The Department for Work and Pensions (DWP)’s IT system plans for Universal Credit benefits are far too optimistic given the tight timelines and Whitehall’s chequered technology history, the Public Accounts Committee has warned.

Universal Credits will rely on a powerful IT system to be quickly implemented and to link with other systems that are also still in development, the committee warned.

The government expects 80 percent of benefits claims to be filed online, when only 17 percent are currently completed in this way, a prediction that drew the astonishment of the committee, which branded it “over-optimistic”.

The Universal Credit will merge benefits such as jobseeker's allowance, income support, housing benefit, child tax credit, and working tax credit. The comments around the system come in a report by the committee into the DWP's attempts to cut £2.7 billion from costs in three years, which said it would be a “considerable challenge” at a time of making huge system changes.

The Universal Credit IT system will require real-time data on the earnings of every adult, from a new Pay As You Earn (PAYE) system being developed with HM Revenue & Customs.

The DWP wants the Universal Credit system to be built by April 2013, followed by six months of testing before going live.

“The DWP and HMRC will have to get a lot of ducks in a row if they are to make this work,” said Richard Bacon, an MP on the committee who is an expert on public sector IT. “The timetable for implementing the Universal Credit is very tight but both departments must avoid shortening the time available for software testing, a perennial Whitehall slip-up.”

The DWP is going for an Agile development approach in order to improve its systems incrementally, instead of launching quickly. The committee said it was “wise to make incremental improvements to technology it already uses, rather than attempting a ‘big bang’ with expensive new software”.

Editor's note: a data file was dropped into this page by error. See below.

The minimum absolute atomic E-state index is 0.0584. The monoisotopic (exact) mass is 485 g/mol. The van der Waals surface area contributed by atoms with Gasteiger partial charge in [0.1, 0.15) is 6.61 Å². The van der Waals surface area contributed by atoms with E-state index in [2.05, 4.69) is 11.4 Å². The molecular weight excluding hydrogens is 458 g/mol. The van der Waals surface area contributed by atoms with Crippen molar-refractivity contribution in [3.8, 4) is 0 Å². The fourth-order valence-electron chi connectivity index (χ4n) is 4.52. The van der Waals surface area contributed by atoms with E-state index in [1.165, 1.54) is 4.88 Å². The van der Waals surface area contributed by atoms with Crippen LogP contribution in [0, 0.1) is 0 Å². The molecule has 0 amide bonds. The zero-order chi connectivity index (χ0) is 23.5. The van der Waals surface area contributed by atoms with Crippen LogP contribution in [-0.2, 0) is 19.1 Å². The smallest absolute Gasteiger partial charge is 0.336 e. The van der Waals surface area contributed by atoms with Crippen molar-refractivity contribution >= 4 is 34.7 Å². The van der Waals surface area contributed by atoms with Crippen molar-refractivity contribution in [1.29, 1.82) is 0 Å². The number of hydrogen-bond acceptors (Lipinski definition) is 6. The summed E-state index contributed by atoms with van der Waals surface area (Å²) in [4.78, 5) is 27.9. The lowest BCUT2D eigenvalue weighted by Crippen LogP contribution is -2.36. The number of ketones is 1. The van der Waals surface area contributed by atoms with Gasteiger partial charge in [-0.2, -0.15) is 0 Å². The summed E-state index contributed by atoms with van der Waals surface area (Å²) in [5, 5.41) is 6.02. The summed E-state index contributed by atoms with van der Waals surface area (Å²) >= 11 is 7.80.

In questioning for the report, Robert Devereaux, permanent secretary for the DWP, claimed the DWP had “a long and, in my view, reasonably distinguished track record of delivering change”.

While he recognised the scale and challenging nature of the Universal Credit project, he said the development technique would make the project a success.

“If I characterise what we are doing – this thing that you refer to as Agile – in the old world, we would have spent about a year trying to work out what we want, spent about a year running a competition to find somebody and, about two years in, somebody would start to do something. In essence, the Agile process is to try to shortcut that by starting with bits you can bite off and do something with and test and see.”

He added that “it would be foolish to say it is without risk" but that "I am giving myself a platform that admits more possibilities than the simple binary pass/fail that you are used to in big national public sector procurements ... I am not allowing, as it were, ministers simply to make policy choices over here, only to find later on it is difficult to code”.

Now read Universal Credit: welfare systems to stay, new interfaces on Agile principles